There are many energy broker regulations in states with deregulated energy. In fact, when you look at the history of energy deregulation, you will notice that energy broker regulations and requirements have evolved with the marketplace. In this article, we will explore these regulations, the regulatory bodies that uphold these laws, and how energy broker regulations have affected the retail energy markets.

Who Regulates Energy Brokers And Why

In each deregulated energy state, energy brokers are regulated by the state’s Public Utility Commission, Board of Public Utilities, or other governing agency responsible for regulating the electricity and natural gas industries. In most states, these regulators require energy brokers to go through a heavy vetting and application process in order to receive their energy broker license. Without this license, brokers are unable to transact business within the deregulated territory.

When energy deregulation first began, most energy brokers were not regulated. In fact, it was the suppliers that faced heavy scrutiny and regulation. With time, however, state regulators realized that the brokers had a lot of influence over customer transactions and should also be regulated like energy suppliers. All regulation in these states is for the protection and benefit of consumers. Each law and guideline is in place to ensure that consumers are not taken advantage of by unscrupulous brokers or energy suppliers.

What Are Some Energy Broker Regulations

First, in order to understand some of the regulations in place for energy brokerage companies, you should understand the different types of energy brokers. There are brokers that focus on commercial and industrial energy customers, brokers that focus on residential markets, and some brokers that sell energy to both. In most states, regulations are more strict for residential energy brokers since residential customers are in a protected consumer class. Although these laws differ drastically from state to state, here are some of the typical energy broker regulations:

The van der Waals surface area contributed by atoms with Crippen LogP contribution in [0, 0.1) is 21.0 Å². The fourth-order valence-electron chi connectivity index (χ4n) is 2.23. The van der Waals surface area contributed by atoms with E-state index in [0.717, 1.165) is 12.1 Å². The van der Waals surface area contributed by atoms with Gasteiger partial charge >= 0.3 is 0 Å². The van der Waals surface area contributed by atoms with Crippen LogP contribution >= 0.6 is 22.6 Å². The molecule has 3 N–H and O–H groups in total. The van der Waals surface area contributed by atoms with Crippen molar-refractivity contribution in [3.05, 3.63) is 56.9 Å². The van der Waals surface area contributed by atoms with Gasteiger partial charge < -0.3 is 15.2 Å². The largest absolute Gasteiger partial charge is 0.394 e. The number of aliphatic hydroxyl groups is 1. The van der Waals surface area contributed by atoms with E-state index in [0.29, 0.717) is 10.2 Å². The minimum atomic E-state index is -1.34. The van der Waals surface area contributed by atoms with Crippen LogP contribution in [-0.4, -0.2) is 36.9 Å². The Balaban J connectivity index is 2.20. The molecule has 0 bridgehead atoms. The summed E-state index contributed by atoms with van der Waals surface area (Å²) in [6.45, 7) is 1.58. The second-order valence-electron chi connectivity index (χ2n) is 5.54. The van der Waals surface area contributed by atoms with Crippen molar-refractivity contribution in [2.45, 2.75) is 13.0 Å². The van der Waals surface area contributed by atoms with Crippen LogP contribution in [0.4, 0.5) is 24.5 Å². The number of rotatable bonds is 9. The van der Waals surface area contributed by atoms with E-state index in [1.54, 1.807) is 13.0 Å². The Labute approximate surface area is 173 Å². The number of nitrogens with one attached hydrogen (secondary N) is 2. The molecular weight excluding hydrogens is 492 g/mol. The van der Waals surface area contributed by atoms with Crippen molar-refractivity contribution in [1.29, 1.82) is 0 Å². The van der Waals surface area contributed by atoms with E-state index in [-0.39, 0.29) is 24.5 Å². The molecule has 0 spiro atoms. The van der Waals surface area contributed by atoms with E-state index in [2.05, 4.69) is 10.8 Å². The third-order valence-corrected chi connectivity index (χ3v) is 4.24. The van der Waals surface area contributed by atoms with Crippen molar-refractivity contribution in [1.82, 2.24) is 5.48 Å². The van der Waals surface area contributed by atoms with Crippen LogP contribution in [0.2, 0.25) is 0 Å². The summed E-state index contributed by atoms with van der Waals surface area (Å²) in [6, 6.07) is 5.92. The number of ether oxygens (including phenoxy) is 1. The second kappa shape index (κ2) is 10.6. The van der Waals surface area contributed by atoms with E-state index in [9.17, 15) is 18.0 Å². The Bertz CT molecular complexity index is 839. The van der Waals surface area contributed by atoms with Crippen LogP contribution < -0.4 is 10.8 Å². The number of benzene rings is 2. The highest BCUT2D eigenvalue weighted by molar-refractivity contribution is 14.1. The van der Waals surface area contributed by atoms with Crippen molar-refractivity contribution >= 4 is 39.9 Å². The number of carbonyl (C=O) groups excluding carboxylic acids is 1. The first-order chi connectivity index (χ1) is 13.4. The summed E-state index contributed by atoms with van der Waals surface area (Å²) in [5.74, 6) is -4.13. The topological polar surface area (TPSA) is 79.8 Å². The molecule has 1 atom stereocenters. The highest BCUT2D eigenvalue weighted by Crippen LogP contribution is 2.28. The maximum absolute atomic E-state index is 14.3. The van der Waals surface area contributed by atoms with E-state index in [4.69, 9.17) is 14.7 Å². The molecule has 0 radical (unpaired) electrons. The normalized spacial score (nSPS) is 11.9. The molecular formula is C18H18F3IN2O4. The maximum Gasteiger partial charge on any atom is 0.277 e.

Price Disclosure

Most state regulators would like energy brokers to be clear about the components existing in the supplier price that they are selling. For example, in some states, there is a special tax placed on electricity rates, so it is important that the broker disclose whether or not the price he is quoting is inclusive or not inclusive of tax.

Marketing Materials And Procedures

Another common energy broker law is related to how brokers are able to market themselves to consumers. In most jurisdictions, it is expressly prohibited that a broker represents himself as the local utility company. In fact, most broker license applications require examples of the broker’s marketing materials to ensure they are not misleading whatsoever.

Energy Broker Commissions

Another highly regulated aspect of the energy broker industry is how energy brokers are compensated. In order for an energy broker to add margin to a retail energy rate, most states require that the broker have a broker’s license. Other states are starting to require energy brokers to disclose their fees or margins to specific customer classes.

What Do These Regulations Mean For Energy Brokers?

If you are considering a career selling deregulated energy, then it is important to understand these regulations and how they might affect your day to day activities. Foremost, it is critical that you understand and follow the various energy regulations in your state so that you do not violate them. If you do not get license, but are working as an agent of a licensed energy brokerage company, then you are required to abide by these laws as well and could be penalized by your broker for not doing so.

What Do These Regulations Mean For Business Owners?

As a business owner, you can rest assured knowing that your state has certain laws and regulations in place to protect your interests. If you feel that you have ever been taken advantage of by an energy broker or company, these regulations give you some recourse. In most states, businesses can file informal or formal complaints with the Public Utility Commission or Board of Utilities expressing their concerns over a potential violation. Unlike other unregulated vendors that you might have, your energy brokers and suppliers must follow very strict rules when it comes to doing business with you.

In Summary

In conclusion, there are many rules and regulations facing energy brokers and the retail energy industry today. These rules have a positive impact on the industry and help move it in a favorable direction. Energy broker regulations not only protect consumers but also ensure that only those willing to play by the rules can be in business. If you have questions about energy regulations or laws and would like more information on becoming an energy broker, contact us today!

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